Crown Point is a large peninsula strategically commanding the narrow passage of the southwestern portion of Lake CHAMPLAIN in upper New York State. It was initially the site of Fort Saint-Frédéric, built by the French in 1731 to defend French territory from English colonial invasion. The fort served as an important base for operations in the Lake Champlain area during the SEVEN YEARS' WAR and resisted several English attempts at capture during this conflict. As New France began to collapse toward the end of the war, Fort Saint-Frédéric was abandoned and burned before English troops could reach the site in 1759. The British occupied the site and began the construction of the more impressive Fort Crown Point. In 1773 the fort was still incomplete and was badly damaged during a fire that broke out in one of the dry timber buildings.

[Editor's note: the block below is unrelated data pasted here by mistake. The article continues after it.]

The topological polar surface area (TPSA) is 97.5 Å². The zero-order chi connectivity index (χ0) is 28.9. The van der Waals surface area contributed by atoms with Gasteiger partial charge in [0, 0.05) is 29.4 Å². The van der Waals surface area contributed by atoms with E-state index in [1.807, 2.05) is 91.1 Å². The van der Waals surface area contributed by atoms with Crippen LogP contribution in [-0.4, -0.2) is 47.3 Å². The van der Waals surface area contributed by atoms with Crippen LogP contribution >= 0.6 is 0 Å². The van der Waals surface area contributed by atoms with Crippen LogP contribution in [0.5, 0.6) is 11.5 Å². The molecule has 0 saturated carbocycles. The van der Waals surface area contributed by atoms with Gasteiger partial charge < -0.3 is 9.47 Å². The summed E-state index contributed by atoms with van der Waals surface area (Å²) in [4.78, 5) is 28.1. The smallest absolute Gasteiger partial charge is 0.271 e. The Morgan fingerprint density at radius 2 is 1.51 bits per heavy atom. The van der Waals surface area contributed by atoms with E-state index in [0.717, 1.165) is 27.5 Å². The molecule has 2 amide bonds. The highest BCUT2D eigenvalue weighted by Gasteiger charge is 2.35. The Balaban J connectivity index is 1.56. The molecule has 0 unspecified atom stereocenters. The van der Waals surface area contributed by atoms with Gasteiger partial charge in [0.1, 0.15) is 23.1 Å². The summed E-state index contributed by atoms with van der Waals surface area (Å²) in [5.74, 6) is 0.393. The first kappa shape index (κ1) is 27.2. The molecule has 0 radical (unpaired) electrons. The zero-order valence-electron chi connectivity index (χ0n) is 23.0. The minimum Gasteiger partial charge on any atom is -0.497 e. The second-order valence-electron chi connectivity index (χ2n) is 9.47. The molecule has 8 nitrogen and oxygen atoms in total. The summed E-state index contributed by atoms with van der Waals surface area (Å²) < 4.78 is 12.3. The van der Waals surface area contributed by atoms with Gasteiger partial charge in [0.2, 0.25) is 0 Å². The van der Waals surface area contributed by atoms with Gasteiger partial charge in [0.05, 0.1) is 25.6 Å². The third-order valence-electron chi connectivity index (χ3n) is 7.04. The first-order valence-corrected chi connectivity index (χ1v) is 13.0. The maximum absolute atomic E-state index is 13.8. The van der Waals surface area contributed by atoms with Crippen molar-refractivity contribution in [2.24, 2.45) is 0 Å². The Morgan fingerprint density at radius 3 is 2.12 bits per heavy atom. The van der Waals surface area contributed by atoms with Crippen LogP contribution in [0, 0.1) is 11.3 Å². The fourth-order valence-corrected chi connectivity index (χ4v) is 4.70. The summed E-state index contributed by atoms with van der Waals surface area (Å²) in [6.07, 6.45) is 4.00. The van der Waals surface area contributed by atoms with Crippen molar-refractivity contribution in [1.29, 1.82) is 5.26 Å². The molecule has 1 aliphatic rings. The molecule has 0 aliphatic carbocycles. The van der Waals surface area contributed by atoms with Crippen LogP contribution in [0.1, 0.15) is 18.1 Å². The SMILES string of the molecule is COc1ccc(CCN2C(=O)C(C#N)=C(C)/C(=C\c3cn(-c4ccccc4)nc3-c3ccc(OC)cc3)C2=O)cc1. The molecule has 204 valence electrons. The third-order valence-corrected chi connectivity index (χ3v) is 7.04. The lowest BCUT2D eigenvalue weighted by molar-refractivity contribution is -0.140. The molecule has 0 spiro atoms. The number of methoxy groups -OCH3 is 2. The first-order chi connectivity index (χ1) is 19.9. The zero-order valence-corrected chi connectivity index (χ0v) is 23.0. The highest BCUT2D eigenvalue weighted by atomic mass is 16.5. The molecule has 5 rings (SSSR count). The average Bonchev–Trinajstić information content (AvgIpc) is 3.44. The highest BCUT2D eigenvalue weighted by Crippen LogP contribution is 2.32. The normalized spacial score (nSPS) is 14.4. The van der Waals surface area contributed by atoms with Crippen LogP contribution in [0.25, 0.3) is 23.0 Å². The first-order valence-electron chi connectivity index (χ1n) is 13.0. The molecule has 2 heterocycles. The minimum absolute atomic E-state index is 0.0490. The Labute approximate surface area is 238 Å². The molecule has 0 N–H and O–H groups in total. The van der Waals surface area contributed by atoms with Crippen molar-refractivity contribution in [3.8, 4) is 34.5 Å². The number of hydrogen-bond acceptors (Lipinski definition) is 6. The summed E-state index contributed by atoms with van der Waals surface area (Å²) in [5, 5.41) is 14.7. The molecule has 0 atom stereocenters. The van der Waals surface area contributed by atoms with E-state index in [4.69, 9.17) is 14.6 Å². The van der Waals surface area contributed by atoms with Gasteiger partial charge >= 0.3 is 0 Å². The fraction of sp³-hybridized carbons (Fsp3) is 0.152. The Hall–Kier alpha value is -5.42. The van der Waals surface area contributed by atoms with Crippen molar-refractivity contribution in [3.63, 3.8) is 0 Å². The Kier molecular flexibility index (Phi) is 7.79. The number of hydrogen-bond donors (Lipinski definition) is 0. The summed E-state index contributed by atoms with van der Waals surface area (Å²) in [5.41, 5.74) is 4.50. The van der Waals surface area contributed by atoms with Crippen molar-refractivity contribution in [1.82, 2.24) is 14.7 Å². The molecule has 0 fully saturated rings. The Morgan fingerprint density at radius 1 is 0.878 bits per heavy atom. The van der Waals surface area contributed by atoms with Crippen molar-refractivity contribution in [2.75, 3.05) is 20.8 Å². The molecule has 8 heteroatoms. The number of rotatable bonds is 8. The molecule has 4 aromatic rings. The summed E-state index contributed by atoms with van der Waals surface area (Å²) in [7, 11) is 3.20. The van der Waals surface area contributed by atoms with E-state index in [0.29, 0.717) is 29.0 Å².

Colonial rebels occupied the fort at the beginning of the AMERICAN REVOLUTION but British and Loyalist forces under General John BURGOYNE captured it in 1777, prior to his surrender at the Battle of Saratoga. The site continued in British hands and served as a base for Loyalists, who launched raids against frontier farms and settlements that were supplying the rebel army. The site was largely abandoned in 1781 as the war wound down.
Crown Point was purchased by New York State in 1910 and is now a historic site.